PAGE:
Everywhere we look, it seems there are phenomena of business model innovation through disruption. In this article, I want to highlight how change is in many cases, evolutive, rather than disruptive. And how processes that are successful in the short-term, can be reversed.
Indeed, business model innovation often goes through changing consumers habits, and as incumbents adopt new technologies to force new consumers behavior. Over time established industries and organizations manage to take advantage of their traditional positioning to reverse the consumers’ behavior in their favor.
Let’s see the case of how brick-and-mortar retailers have reversed a phenomenon called “showrooming,” which was eating up most of their margins.
What is Showrooming?
Showrooming is the process in which a shopper goes in a physical store to browse for products. However, before purchasing them, the consumer has access to reviews sites, e-commerce platforms, and comparison sites, where she has the option to buy the same product at a lower price. Thus, while the consumer makes a choice in the brick-and-mortar store, she eventually finalizes the purchase on an online store.
In this scenario, the physical retailer loses margins, and it sees its business stolen by online players that make it easy for consumers to showroom for products. We saw the Best Buy case and how the company had to adapt its business model to survive.
Interestingly enough innovation is an evolutive process, where more traditional players learn how to take advantage of new and existing technologies to reverse the process that tightened their margins in the first place.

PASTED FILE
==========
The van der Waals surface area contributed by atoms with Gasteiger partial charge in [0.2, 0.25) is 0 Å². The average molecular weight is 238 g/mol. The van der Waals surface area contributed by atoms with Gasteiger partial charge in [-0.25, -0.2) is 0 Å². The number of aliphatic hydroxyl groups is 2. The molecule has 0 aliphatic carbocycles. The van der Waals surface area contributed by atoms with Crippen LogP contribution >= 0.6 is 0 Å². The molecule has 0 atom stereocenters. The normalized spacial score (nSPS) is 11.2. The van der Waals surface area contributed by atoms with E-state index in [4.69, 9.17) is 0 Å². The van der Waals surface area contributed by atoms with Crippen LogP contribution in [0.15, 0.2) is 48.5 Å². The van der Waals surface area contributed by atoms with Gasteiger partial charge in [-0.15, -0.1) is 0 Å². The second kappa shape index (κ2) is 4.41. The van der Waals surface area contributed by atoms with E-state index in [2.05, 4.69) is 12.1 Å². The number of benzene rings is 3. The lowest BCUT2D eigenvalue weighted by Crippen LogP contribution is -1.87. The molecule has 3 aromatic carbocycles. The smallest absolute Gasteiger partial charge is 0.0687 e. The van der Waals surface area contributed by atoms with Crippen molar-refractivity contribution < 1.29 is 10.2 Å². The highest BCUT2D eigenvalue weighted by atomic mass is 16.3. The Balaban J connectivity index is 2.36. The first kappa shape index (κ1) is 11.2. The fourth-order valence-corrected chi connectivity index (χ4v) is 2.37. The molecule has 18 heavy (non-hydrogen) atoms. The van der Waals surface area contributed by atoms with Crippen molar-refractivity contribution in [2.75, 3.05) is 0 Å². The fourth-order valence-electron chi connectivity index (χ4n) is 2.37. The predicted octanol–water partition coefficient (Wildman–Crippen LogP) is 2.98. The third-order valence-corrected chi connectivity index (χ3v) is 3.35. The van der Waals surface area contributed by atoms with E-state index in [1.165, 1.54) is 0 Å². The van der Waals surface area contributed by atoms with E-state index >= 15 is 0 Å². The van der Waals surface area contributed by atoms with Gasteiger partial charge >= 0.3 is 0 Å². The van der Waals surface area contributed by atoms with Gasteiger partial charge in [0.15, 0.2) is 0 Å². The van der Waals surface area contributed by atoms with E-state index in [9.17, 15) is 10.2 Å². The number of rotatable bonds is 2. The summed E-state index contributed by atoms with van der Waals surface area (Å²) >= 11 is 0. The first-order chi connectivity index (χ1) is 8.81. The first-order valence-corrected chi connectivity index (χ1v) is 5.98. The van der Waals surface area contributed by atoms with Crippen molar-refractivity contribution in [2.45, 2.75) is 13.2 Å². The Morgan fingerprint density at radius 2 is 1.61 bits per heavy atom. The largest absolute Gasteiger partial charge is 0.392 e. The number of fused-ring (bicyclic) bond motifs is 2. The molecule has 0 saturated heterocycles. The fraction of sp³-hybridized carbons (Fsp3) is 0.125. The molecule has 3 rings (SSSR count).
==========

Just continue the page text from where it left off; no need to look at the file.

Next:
What is Werbrooming? Reverse showrooming in a nutshell
Webrooming is the reverse process of showrooming. Where in the showrooming process, consumers browse for products in the physical store, to finalize the purchase on an online platform at a lower price. With webrooming the consumer browses for the product on an online store, to complete the purchase on a physical store.
While showrooming makes perfect sense, as consumers can find products to buy at a lower price, why do people webroom?
People webroom for several reasons. For instance, because for items over a specific budget, it makes sense to experience it on the physical store before making the final purchase. Or for a specific category of products (for instance apparel or groceries) finalizing the purchase, in the physical store might make more sense.
Thus, webrooming is a weapon that physical stores can leverage on to actually bring more people that browse online.
Is there a winner?
Consumer behavior is a complex issue.
Thus, it is essential to notice that there isn’t a definitive answer to what behavior will dominate, and probably both will curve their space. However, as new technologies will allow consumers to simulate experiences (like trying shoes or sunglasses through augmented reality), it becomes more challenging for physical stores to keep up with online counterparts.
However, if physical stores will be able to redefine their value proposition, and redefine the way they make money, there might be a space to reverse the digital processes that will inevitably bring more consumers to perform more and more actions online or in an augmented reality.
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